This segment of “Bad Mom” brings us to Part Two of this three part series. (See Part One here.) Mother’s Day was yesterday, and if your guilt about not being Super Mom 24/7 kept you from enjoying your well-earned day, then please, read this post. Preferably with a coffee or piece of chocolate. You’ve earned a moment of peace, sans guilt.
You’re NOT a bad mom if you spend time with people who are not your baby.
1. You take time for yourself.
Taking time for yourself doesn’t mean you let your husband watch the baby so you can clean using both hands and all of your brain. Self-care looks nothing like a sink full of suds and a stack of dishes, but everything like: a walk, a shower, some Netflix, a book, a nap… you do remember what a nap is, right? Self-care should not be confused with selfishness. Self-care is recognizing that you – the Super Mom that you are – are still human and require rest, nutrition, exercise, etc. to keep thriving. When you choose to clean the house instead of taking care of yourself, you are declaring that the HOUSE (an object or thing) is more important and worthy of care than YOU (a person made in the image and likeness of God). In case you didn’t know, YOU are more important than things. You can neglect things, like chores. You can’t neglect people – and yes, you count as people. Take care of yourself, so you can better attend to the other temples of God you were given to care for, like your spouse and your kids.
16 Do you not know that you are God’s temple and that God’s Spirit dwells in you? 17 If any one destroys God’s temple, God will destroy him. For God’s temple is holy, and that temple you are. – 1 Corinthians 3:16-17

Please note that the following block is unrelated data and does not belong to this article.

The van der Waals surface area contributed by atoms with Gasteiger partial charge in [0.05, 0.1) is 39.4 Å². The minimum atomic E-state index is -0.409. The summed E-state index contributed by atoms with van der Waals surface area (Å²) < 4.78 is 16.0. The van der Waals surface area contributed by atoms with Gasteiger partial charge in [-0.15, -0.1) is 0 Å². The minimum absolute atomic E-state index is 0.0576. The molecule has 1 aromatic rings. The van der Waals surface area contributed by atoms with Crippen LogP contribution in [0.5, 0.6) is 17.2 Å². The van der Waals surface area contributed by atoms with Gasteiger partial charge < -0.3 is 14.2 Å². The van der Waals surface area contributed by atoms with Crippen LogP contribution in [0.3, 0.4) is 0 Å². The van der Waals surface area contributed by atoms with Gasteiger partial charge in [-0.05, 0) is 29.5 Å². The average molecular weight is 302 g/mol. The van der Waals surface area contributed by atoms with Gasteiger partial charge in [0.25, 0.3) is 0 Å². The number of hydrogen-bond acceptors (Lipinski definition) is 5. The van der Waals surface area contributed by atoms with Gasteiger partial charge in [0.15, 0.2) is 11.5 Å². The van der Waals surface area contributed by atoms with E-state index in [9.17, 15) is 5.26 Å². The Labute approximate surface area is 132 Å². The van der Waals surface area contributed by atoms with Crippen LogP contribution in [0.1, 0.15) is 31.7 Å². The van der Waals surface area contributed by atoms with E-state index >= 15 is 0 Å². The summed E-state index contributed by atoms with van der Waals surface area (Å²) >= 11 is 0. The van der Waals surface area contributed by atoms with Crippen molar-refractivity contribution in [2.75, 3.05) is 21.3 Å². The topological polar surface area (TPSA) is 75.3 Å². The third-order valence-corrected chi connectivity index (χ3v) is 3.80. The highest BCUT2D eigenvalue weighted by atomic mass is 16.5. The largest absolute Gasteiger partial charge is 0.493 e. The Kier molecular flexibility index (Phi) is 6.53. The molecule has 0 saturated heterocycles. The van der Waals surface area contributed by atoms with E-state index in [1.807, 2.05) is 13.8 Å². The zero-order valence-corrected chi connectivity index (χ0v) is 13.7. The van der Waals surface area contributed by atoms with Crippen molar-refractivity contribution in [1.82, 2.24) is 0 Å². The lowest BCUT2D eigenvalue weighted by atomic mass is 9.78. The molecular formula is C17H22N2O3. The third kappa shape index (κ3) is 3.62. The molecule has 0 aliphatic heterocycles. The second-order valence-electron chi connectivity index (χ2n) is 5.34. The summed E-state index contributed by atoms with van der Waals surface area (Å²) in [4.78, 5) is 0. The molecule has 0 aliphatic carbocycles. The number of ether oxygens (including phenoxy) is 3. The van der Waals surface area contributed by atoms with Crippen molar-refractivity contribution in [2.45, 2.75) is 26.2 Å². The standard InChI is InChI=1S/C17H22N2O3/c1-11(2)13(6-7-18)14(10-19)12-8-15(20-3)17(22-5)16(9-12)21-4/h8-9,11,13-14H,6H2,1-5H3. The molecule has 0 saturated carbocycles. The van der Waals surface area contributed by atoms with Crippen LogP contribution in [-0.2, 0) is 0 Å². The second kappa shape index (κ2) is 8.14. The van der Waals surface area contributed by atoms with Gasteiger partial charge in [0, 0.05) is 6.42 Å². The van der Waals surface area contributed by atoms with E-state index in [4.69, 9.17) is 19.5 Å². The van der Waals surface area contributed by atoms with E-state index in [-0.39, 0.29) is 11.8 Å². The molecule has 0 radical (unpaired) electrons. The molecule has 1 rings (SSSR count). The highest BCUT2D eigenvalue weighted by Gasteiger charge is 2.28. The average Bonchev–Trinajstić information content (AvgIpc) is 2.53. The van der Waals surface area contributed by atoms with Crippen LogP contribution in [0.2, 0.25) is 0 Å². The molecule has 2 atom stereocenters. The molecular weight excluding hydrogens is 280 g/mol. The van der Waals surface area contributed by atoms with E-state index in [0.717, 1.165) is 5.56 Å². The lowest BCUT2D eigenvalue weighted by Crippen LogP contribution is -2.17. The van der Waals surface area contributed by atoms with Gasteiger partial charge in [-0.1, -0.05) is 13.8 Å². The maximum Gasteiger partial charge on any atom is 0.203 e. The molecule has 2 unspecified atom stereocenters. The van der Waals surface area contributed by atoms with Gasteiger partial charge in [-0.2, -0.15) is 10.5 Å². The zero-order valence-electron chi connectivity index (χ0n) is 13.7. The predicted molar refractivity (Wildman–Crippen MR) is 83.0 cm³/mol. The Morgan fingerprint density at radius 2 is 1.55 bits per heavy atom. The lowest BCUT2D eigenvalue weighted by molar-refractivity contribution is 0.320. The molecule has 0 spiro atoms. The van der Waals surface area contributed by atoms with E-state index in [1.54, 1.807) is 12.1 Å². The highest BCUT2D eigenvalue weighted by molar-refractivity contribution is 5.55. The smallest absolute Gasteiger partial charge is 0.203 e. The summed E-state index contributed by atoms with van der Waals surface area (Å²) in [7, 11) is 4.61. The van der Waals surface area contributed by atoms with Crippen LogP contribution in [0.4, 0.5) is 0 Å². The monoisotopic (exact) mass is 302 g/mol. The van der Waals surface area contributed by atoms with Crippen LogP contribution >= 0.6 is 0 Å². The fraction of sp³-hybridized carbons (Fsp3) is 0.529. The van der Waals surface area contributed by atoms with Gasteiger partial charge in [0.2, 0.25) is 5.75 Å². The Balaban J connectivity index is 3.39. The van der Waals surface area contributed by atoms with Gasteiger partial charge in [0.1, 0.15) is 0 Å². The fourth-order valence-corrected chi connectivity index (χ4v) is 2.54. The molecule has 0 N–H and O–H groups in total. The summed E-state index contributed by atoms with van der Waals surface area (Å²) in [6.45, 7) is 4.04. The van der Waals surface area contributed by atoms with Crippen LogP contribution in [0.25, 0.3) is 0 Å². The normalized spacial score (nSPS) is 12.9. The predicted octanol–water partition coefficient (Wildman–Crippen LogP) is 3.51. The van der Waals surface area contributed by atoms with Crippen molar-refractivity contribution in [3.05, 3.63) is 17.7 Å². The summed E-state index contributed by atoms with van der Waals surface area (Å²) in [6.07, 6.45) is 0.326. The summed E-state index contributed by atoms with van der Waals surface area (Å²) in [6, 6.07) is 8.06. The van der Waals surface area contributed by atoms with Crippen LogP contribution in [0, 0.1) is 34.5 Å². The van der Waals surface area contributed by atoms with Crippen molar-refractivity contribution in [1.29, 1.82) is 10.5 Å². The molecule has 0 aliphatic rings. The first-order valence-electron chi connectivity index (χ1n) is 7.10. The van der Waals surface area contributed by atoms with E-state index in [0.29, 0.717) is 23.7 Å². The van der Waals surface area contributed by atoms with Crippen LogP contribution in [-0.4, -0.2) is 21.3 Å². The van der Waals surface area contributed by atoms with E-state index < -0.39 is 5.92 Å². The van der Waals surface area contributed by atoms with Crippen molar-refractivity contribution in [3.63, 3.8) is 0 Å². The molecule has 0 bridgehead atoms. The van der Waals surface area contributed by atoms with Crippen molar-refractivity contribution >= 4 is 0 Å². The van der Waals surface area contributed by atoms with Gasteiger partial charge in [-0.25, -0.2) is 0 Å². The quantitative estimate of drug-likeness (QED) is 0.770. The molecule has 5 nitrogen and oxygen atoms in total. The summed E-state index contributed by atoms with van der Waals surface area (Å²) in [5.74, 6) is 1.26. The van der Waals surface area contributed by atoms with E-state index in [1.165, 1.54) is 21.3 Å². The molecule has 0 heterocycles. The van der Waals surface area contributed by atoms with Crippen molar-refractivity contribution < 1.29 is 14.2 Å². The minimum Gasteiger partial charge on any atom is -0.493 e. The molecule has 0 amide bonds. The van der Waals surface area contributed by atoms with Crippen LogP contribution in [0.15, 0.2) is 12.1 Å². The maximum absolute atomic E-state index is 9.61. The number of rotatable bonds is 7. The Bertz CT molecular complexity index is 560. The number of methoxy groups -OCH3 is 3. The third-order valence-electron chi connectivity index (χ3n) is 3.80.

But what about that whole “denial of self” thing? Aren’t we supposed to deny ourselves for the sake of others? Well, yeah. But you must have a functioning self in order to deny it for the sake of someone else. Let me tell ya, you won’t have a functioning self to deny if you don’t practice healthy self-care. You can’t give what you don’t have. You must take care of yourself, so that you have a greater capacity to then serve others. In other words: RELEARN HOW TO TAKE A NAP.
- You have date night with your husband (without the baby).
While spending time with your husband and baby is wonderful and priceless, it should not replace time you spend with just your husband. You need that time to strengthen your marital bond, because it’s the glue that holds your family together. It’s kind of (extremely) important. And just as a reminder: marriages are not self-sustaining – they require constant, intentional attention and care. If you are not intentionally doing something for your marriage at least once a week, then you need to re-prioritize some things. Yes,it will take effort. Yes, it may mean you neglect those dishes again. And yes, it means unplugging from your various smart devices and looking at each other face-to-face. It’s gonna be okay. When you intentionally choose to spend time with your spouse, you are telling them that they (a person) are far more important than things (dishes, iPad’s, etc.) and that they are a priority. And aren’t they? To help yourself out, try making these questions part of your routine. Put them as a reminder on your phone, send yourself an email with them, or write them in your planner:
- What have I done (in words or actions) today to show my spouse that I love them?
- What will I do this week to intentionally focus on my marriage?
You are worth caring for. Your spouse is worth caring for. Make time for both, and your family will be better for it.
Happy Mother’s Day!